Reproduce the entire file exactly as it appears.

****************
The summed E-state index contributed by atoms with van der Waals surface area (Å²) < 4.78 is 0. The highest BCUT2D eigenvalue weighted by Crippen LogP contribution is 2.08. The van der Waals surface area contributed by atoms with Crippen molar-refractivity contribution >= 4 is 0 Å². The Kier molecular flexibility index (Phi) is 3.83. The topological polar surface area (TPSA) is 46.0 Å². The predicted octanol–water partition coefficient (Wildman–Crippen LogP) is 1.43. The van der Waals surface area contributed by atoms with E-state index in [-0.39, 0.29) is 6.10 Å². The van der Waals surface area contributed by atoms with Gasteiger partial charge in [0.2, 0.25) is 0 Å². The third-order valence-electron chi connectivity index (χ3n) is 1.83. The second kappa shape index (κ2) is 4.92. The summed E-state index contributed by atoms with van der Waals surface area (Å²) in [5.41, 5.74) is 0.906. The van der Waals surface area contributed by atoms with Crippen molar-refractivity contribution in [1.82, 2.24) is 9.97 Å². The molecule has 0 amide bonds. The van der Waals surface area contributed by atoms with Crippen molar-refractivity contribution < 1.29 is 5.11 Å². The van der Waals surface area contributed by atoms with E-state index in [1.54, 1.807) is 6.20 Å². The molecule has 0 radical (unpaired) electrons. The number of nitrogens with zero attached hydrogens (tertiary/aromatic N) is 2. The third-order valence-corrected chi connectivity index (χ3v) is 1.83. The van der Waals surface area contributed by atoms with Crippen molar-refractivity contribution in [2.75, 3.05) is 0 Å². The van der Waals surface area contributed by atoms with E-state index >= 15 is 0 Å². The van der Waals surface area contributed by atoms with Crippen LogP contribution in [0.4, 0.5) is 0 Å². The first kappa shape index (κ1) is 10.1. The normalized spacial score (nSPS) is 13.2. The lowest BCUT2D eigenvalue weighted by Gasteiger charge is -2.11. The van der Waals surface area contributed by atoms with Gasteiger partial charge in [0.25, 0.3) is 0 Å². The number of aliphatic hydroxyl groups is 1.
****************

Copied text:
The summed E-state index contributed by atoms with van der Waals surface area (Å²) < 4.78 is 0. The highest BCUT2D eigenvalue weighted by Crippen LogP contribution is 2.08. The van der Waals surface area contributed by atoms with Crippen molar-refractivity contribution >= 4 is 0 Å². The Kier molecular flexibility index (Phi) is 3.83. The topological polar surface area (TPSA) is 46.0 Å². The predicted octanol–water partition coefficient (Wildman–Crippen LogP) is 1.43. The van der Waals surface area contributed by atoms with E-state index in [-0.39, 0.29) is 6.10 Å². The van der Waals surface area contributed by atoms with Gasteiger partial charge in [0.2, 0.25) is 0 Å². The third-order valence-electron chi connectivity index (χ3n) is 1.83. The second kappa shape index (κ2) is 4.92. The summed E-state index contributed by atoms with van der Waals surface area (Å²) in [5.41, 5.74) is 0.906. The van der Waals surface area contributed by atoms with Crippen molar-refractivity contribution in [1.82, 2.24) is 9.97 Å². The molecule has 0 amide bonds. The van der Waals surface area contributed by atoms with Crippen molar-refractivity contribution < 1.29 is 5.11 Å². The van der Waals surface area contributed by atoms with E-state index in [1.54, 1.807) is 6.20 Å². The molecule has 0 radical (unpaired) electrons. The number of nitrogens with zero attached hydrogens (tertiary/aromatic N) is 2. The third-order valence-corrected chi connectivity index (χ3v) is 1.83. The van der Waals surface area contributed by atoms with Crippen molar-refractivity contribution in [2.75, 3.05) is 0 Å². The van der Waals surface area contributed by atoms with E-state index >= 15 is 0 Å². The van der Waals surface area contributed by atoms with Crippen LogP contribution in [0.4, 0.5) is 0 Å². The first kappa shape index (κ1) is 10.1. The normalized spacial score (nSPS) is 13.2. The lowest BCUT2D eigenvalue weighted by Gasteiger charge is -2.11. The van der Waals surface area contributed by atoms with Gasteiger partial charge in [0.25, 0.3) is 0 Å². The number of aliphatic hydroxyl groups is 1.